- Korosuke for the most part. In contrast to Doraemon, Korosuke usually takes the fall when one of Eiichi's experiments malfunctions.
- Tongari is a close second, mostly getting pushed around by Kaoru.
- Canon Foreigner: The anime adaptation added several characters who were never in the original manga, such as Buta Gorilla's parents.
- Embarrassing Nickname: Kaoru doesn't like being called Buta Gorilla by anyone else other than his friends.
- Expy: All of the five main characters are clearly based on the main Doraemon cast:
- Eiichi - Nobita
- Korosuke - Doraemon
- Tongari - Suneo
- Buta Gorilla - Gian
- Miyoko - Shizuka
- The roles are switched with Eiichi and Korosuke, with Eiichi being the genius and Korosuke being the dim-witted Butt-Monkey.
- In Spain, Kiteretsu was retitled "Kiteretsu, Nobita's Smart Cousin", and the dub stated that Eiichi was loosely related to the Nobi family, making it part of a Shared Universe with Doraemon.
- Grand Finale: Both the manga and the anime had a finale, although how it went out was different:
- In the manga Eiichi's mother threw out the Encyclopedias, fearing he wasn't studying enough. They managed to recover one page, which showed how to make a device that can smell a thing you're looking for. Kiteretsu wasn't successful and decides to quit making stuff.
- In the anime a thief enters the home and steals the encyclopedias, thinking they're valuable. Unfortunately the thief wasn't wearing the glasses and thought it was just a bunch of blank pages so he threw it in a passing garbage truck. So Eiichi and gang decide to travel back in time to get the books straight from his ancestor, whom they come across (but ill). It was then revealed that Korosuke was actually a recreation of the ancestor's dead son. Unfortunately it turned out that he is wanted by the army of samurai and must escape. Eiichi helps him escape through a teleportation tape, but just before he does Korosuke announces that he's staying behind to look after his "dad". Eiichi agrees, and they both agree not to say goodbye, saying that they will meet again in the future. The two escape as Eiichi and the gang return to their time.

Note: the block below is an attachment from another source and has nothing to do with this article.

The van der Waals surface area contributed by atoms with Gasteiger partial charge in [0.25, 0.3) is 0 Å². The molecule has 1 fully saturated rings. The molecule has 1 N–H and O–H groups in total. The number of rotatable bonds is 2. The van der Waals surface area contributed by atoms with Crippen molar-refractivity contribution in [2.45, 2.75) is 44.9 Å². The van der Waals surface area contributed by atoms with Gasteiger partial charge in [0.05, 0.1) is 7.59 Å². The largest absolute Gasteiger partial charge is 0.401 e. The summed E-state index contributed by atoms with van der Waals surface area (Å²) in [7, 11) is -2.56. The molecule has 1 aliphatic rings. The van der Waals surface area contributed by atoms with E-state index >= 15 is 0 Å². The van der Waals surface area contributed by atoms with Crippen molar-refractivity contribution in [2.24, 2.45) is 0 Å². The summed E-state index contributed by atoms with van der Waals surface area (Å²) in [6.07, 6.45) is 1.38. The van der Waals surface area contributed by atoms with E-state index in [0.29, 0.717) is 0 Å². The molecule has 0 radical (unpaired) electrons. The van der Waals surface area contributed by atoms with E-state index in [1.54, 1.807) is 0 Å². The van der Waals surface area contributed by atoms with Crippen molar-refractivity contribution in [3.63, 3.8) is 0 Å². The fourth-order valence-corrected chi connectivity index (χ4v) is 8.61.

- I Want My Mommy!: Tongari regularly does this whenever he gets scared and is a Mama's Boy to boot, which is helped by being Suneo's Expy. Deconstructed in one episode, where his teacher lectures to his mother that this is a problem for kids his age, so she reluctantly teaches him to be independent from her.
- Malaproper: Kaoru has a habit of mixing up words, which is a Running Gag in the anime.
- Replaced the Theme Tune: The show switched the opening theme song with the closing song (and vice versa).
- Robot Buddy: Korosuke.
- Romance Arc: Eiichi and Miyoko, more or less from day one. Interesting to note that Miyo-chan became a Breakout Character in the anime, indicating how important the relationship had become to the general storyline.
- Trademark Favourite Food:
- Korosuke really likes croquettes.
- Vegetables, for Buta Gorilla.
- Vegetarian Carnivore: The anime features living plesiosaurs that eat vegetables and weeds. Real-life plesiosaurs are carnivores.
- Verbal Tic: Korosuke ends his sentences with "nari".